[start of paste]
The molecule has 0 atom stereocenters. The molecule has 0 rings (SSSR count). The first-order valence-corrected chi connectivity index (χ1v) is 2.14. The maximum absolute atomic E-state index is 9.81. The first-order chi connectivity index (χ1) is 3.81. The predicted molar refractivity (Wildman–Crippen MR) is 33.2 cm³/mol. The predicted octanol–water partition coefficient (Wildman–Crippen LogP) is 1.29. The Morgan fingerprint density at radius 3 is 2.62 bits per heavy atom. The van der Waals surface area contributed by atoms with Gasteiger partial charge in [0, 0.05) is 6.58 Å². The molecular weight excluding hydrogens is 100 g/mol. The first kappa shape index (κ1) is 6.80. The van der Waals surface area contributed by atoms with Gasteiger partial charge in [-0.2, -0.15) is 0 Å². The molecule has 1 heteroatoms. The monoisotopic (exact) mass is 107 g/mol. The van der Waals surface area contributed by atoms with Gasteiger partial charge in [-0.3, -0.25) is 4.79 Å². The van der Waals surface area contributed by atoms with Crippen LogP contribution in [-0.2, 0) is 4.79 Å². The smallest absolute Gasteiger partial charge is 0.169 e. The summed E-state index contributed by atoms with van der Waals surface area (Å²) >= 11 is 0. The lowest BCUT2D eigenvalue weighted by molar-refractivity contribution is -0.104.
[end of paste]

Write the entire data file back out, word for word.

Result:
The molecule has 0 atom stereocenters. The molecule has 0 rings (SSSR count). The first-order valence-corrected chi connectivity index (χ1v) is 2.14. The maximum absolute atomic E-state index is 9.81. The first-order chi connectivity index (χ1) is 3.81. The predicted molar refractivity (Wildman–Crippen MR) is 33.2 cm³/mol. The predicted octanol–water partition coefficient (Wildman–Crippen LogP) is 1.29. The Morgan fingerprint density at radius 3 is 2.62 bits per heavy atom. The van der Waals surface area contributed by atoms with Gasteiger partial charge in [0, 0.05) is 6.58 Å². The molecular weight excluding hydrogens is 100 g/mol. The first kappa shape index (κ1) is 6.80. The van der Waals surface area contributed by atoms with Gasteiger partial charge in [-0.2, -0.15) is 0 Å². The molecule has 1 heteroatoms. The monoisotopic (exact) mass is 107 g/mol. The van der Waals surface area contributed by atoms with Gasteiger partial charge in [-0.3, -0.25) is 4.79 Å². The van der Waals surface area contributed by atoms with Crippen LogP contribution in [-0.2, 0) is 4.79 Å². The smallest absolute Gasteiger partial charge is 0.169 e. The summed E-state index contributed by atoms with van der Waals surface area (Å²) >= 11 is 0. The lowest BCUT2D eigenvalue weighted by molar-refractivity contribution is -0.104.